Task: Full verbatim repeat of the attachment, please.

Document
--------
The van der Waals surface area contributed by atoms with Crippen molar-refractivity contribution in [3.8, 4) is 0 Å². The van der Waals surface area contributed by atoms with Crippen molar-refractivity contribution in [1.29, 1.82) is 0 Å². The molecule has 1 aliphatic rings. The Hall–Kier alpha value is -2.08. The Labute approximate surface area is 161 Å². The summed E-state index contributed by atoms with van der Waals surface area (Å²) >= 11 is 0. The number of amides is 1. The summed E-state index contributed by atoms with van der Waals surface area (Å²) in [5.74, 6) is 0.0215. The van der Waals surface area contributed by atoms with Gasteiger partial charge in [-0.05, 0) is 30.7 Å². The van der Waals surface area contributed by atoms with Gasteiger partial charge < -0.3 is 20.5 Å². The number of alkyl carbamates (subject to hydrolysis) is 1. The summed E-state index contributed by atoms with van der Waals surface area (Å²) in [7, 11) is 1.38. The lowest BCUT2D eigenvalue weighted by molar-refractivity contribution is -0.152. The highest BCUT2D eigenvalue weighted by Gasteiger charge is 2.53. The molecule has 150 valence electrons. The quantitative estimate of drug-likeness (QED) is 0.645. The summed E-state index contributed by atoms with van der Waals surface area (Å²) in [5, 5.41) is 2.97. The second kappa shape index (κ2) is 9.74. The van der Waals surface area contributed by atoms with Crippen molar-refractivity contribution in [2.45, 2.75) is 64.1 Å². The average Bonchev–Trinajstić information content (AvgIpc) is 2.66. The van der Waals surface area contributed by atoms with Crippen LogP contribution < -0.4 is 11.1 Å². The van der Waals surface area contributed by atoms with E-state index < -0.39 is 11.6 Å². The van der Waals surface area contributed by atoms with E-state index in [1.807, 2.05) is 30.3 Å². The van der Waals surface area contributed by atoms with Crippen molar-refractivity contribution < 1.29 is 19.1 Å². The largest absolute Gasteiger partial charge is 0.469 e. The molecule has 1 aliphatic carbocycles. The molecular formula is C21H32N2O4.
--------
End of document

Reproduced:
The van der Waals surface area contributed by atoms with Crippen molar-refractivity contribution in [3.8, 4) is 0 Å². The van der Waals surface area contributed by atoms with Crippen molar-refractivity contribution in [1.29, 1.82) is 0 Å². The molecule has 1 aliphatic rings. The Hall–Kier alpha value is -2.08. The Labute approximate surface area is 161 Å². The summed E-state index contributed by atoms with van der Waals surface area (Å²) >= 11 is 0. The number of amides is 1. The summed E-state index contributed by atoms with van der Waals surface area (Å²) in [5.74, 6) is 0.0215. The van der Waals surface area contributed by atoms with Gasteiger partial charge in [-0.05, 0) is 30.7 Å². The van der Waals surface area contributed by atoms with Gasteiger partial charge < -0.3 is 20.5 Å². The number of alkyl carbamates (subject to hydrolysis) is 1. The summed E-state index contributed by atoms with van der Waals surface area (Å²) in [7, 11) is 1.38. The lowest BCUT2D eigenvalue weighted by molar-refractivity contribution is -0.152. The highest BCUT2D eigenvalue weighted by Gasteiger charge is 2.53. The molecule has 150 valence electrons. The quantitative estimate of drug-likeness (QED) is 0.645. The summed E-state index contributed by atoms with van der Waals surface area (Å²) in [5, 5.41) is 2.97. The second kappa shape index (κ2) is 9.74. The van der Waals surface area contributed by atoms with Crippen molar-refractivity contribution in [2.45, 2.75) is 64.1 Å². The average Bonchev–Trinajstić information content (AvgIpc) is 2.66. The van der Waals surface area contributed by atoms with Crippen LogP contribution < -0.4 is 11.1 Å². The van der Waals surface area contributed by atoms with E-state index < -0.39 is 11.6 Å². The van der Waals surface area contributed by atoms with E-state index in [1.807, 2.05) is 30.3 Å². The van der Waals surface area contributed by atoms with Crippen molar-refractivity contribution < 1.29 is 19.1 Å². The largest absolute Gasteiger partial charge is 0.469 e. The molecule has 1 aliphatic carbocycles. The molecular formula is C21H32N2O4.